Fertiliser shortages loom: Biti

HARARE - Finance minister Tendai Biti says Zimbabwe is faced with a 400 000 tonnes fertiliser shortage for the coming farming season.

The input shortages are sparking fears of another poor harvest in a country that has experienced acute food shortages over the past decade.

Biti yesterday told journalists after meeting with fertiliser companies that government is making frantic efforts to ensure that there is adequate fertiliser for the 2013 farming season.

“Local fertiliser companies say they have with them 300 000 metric tonnes and we are faced with a 400 000 metric tonnes shortage, both Ammonium and Compound D,” he said.

The looming shortage is expected to push input prices up and further cripple farmers, many of whom have still not been paid for crops delivered to the Grain Marketing Board.

Fertiliser companies have in the past argued that they have not been able to produce the required tonnage as government is yet to pay them for fertiliser they previously supplied under various input support schemes.

Government is believed to owe fertiliser companies more than $50 million. On the other hand, farmer organisations are worried that the fertiliser prices will shoot up within the coming weeks as unscrupulous merchants seek to take advantage of the situation.

“We are going to liquidate $10 million by end of this week to fertiliser companies and the reaming $40 million will also be settled in due course.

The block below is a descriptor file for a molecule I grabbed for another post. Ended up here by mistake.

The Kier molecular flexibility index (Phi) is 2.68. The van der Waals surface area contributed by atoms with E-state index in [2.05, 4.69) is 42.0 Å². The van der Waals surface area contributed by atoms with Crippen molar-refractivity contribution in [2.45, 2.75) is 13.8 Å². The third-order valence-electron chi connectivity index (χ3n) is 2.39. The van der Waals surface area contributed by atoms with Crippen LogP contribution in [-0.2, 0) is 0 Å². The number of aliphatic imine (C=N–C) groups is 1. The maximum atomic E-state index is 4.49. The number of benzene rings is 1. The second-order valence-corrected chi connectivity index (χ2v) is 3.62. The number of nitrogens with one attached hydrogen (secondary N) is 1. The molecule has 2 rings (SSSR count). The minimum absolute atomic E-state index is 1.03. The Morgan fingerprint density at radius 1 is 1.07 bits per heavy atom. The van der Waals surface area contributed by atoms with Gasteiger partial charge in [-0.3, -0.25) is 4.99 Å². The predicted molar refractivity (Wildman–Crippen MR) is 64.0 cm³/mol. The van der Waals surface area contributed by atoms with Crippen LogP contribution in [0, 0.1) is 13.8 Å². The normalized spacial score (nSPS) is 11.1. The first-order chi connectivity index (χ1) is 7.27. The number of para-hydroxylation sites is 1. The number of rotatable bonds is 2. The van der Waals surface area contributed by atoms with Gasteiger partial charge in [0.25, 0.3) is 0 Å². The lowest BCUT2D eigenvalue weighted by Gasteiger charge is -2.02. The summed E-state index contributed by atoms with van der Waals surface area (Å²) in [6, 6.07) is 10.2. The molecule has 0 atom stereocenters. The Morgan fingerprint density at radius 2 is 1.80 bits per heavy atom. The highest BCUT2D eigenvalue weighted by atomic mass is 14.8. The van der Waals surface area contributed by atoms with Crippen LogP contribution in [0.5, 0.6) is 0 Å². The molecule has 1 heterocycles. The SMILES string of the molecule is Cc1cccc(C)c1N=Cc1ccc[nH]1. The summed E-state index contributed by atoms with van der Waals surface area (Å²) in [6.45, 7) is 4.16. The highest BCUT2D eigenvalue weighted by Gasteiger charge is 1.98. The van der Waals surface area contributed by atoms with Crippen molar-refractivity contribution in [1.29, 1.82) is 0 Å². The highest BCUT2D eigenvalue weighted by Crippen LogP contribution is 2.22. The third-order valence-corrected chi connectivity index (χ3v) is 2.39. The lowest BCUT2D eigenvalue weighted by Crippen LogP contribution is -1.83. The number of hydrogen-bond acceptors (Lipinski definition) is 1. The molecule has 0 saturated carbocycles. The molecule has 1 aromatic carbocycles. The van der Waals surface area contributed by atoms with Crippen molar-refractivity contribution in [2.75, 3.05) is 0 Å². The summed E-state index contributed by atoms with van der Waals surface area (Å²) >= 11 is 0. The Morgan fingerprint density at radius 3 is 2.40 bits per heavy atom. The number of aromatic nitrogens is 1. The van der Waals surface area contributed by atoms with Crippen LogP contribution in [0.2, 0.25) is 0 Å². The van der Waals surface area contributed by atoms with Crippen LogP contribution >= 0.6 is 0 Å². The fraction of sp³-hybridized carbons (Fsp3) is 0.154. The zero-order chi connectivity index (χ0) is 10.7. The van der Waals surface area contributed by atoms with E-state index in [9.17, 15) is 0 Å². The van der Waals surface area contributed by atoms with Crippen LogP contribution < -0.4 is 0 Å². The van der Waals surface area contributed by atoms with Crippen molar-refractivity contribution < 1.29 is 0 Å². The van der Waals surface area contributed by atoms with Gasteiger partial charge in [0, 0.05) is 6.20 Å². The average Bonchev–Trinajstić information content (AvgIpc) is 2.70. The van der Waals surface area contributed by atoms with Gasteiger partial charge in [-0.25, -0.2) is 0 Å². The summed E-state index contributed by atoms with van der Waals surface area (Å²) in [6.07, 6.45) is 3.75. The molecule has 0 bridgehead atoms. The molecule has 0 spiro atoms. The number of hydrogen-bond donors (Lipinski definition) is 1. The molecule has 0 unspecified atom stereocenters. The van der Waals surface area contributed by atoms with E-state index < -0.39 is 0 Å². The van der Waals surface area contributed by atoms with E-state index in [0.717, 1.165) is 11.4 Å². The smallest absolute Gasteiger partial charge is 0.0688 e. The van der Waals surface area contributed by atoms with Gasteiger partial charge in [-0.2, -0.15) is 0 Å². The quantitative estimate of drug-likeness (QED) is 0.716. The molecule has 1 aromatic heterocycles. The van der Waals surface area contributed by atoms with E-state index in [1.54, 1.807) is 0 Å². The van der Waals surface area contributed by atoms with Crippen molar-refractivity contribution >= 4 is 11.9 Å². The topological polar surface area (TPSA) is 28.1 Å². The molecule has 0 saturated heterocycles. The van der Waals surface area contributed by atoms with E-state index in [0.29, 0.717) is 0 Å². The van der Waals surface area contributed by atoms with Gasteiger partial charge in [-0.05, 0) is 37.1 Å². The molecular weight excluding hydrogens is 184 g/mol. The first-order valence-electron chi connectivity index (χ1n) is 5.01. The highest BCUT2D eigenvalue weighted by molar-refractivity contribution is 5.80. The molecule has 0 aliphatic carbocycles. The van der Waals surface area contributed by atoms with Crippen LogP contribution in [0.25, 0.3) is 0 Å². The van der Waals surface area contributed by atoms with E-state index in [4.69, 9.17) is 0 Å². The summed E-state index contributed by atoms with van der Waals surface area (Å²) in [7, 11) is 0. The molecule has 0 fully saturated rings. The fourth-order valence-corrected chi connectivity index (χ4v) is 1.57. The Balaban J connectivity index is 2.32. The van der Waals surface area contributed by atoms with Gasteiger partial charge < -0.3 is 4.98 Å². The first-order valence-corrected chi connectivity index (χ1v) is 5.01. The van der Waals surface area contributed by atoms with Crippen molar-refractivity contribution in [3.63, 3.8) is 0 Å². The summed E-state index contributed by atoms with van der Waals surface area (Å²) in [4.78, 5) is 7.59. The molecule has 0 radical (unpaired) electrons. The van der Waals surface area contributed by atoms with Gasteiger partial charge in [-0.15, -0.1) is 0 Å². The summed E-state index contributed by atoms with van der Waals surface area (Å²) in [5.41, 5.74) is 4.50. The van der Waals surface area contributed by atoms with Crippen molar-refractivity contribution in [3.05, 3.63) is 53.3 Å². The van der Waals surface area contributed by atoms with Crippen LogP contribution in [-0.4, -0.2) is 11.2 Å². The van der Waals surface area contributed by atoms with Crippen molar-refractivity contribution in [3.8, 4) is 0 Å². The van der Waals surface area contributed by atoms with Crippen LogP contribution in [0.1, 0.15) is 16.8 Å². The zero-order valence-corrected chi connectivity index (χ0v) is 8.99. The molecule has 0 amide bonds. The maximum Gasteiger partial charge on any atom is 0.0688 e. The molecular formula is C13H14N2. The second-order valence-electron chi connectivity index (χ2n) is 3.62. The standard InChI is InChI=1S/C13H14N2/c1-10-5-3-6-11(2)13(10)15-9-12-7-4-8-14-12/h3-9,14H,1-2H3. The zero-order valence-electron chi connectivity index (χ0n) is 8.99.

“Although there has been some movement in fertiliser prices with a 50kg bag of compound D now retailing at $40 compared to the $28 last year, fertiliser companies have agreed to sell it at $31.”

Biti said the Food and Agriculture Organisation has also pledged to unveil $80 million to help farmers get inputs for the coming farming season.

Despite assurances from seed producers that there is enough seed for the forthcoming 2012-2013 agricultural season, agriculture experts say another poor farming season would have devastating effects on the country which has been hoping for better fortunes after years of poor harvests.

Zimbabwe’s poor farming seasons since the turn of the millennium have been largely blamed on recurrent droughts and poor policies by President Robert Mugabe’s administration which dragged the country into endless food shortages since the turn of the millennium following the controversial farm seizure programme.

The chaotic and often violent land reforms which started in 2000 displaced established white commercial farmers and replaced them with inadequately-funded black farmers resulting in a dramatic fall in food production.

Last month local commercial farmers urged the government to start importing ammonium nitrate (AN) fertiliser to meet the 2012-2013 farming season requirements.

Charles Taffs, the Commercial Farmers Union (CFU) president said this is because the local fertiliser industry “is in a precarious situation” and will not be able to meet the national demand.

Experts indicate that the local industry currently had 25 000 tonnes of AN in stock against 150 000 tonnes required for the farming season.

“The local fertiliser industry is in a precarious position. Procuring working capital and a substantial level of unpaid debts have prevented manufacturers from importing potash and other required ingredients.

“The production capacity of the industry will not be able to meet the combined national requirements for growing maize of 370 000 tonnes for both Compound “D” and Ammonium Nitrate by December.

“Thus there will be a need to import substantial quantities of fertilisers to make up shortfalls. Farmers will have to bear the higher costs of imported fertilisers,” Taffs said.

The Meteorological Services Department has predicted that the country will receive normal to below normal rainfall during the 2012/2013 farming season. - John Kachembere

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